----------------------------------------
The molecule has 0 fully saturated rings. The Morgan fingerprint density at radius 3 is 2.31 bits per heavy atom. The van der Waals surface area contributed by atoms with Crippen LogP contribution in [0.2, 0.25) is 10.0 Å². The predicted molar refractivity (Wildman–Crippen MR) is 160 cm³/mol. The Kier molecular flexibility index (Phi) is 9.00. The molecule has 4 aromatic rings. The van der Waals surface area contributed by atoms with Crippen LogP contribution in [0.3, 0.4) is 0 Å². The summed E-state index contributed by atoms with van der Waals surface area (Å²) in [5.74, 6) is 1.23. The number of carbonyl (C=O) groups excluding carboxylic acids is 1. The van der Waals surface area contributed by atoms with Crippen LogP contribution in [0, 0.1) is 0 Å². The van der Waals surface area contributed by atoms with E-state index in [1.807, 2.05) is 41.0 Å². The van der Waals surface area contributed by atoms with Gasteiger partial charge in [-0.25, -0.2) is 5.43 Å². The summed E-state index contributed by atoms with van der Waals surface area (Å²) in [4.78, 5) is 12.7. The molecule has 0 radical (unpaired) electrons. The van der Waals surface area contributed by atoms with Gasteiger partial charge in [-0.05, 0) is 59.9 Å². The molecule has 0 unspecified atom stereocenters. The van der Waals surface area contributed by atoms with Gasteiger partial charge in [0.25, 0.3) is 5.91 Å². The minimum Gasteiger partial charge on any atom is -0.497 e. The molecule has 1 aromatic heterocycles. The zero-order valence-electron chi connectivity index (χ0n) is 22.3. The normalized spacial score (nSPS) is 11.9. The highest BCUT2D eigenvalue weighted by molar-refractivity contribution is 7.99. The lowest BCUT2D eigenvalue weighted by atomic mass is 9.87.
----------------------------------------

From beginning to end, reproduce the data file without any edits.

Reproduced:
The molecule has 0 fully saturated rings. The Morgan fingerprint density at radius 3 is 2.31 bits per heavy atom. The van der Waals surface area contributed by atoms with Crippen LogP contribution in [0.2, 0.25) is 10.0 Å². The predicted molar refractivity (Wildman–Crippen MR) is 160 cm³/mol. The Kier molecular flexibility index (Phi) is 9.00. The molecule has 4 aromatic rings. The van der Waals surface area contributed by atoms with Crippen LogP contribution in [0.3, 0.4) is 0 Å². The summed E-state index contributed by atoms with van der Waals surface area (Å²) in [5.74, 6) is 1.23. The number of carbonyl (C=O) groups excluding carboxylic acids is 1. The van der Waals surface area contributed by atoms with Crippen LogP contribution in [0, 0.1) is 0 Å². The van der Waals surface area contributed by atoms with E-state index in [1.807, 2.05) is 41.0 Å². The van der Waals surface area contributed by atoms with Gasteiger partial charge in [-0.25, -0.2) is 5.43 Å². The summed E-state index contributed by atoms with van der Waals surface area (Å²) in [4.78, 5) is 12.7. The molecule has 0 radical (unpaired) electrons. The van der Waals surface area contributed by atoms with Gasteiger partial charge in [-0.05, 0) is 59.9 Å². The molecule has 0 unspecified atom stereocenters. The van der Waals surface area contributed by atoms with Gasteiger partial charge in [0.25, 0.3) is 5.91 Å². The minimum Gasteiger partial charge on any atom is -0.497 e. The molecule has 1 aromatic heterocycles. The zero-order valence-electron chi connectivity index (χ0n) is 22.3. The normalized spacial score (nSPS) is 11.9. The highest BCUT2D eigenvalue weighted by molar-refractivity contribution is 7.99. The lowest BCUT2D eigenvalue weighted by atomic mass is 9.87.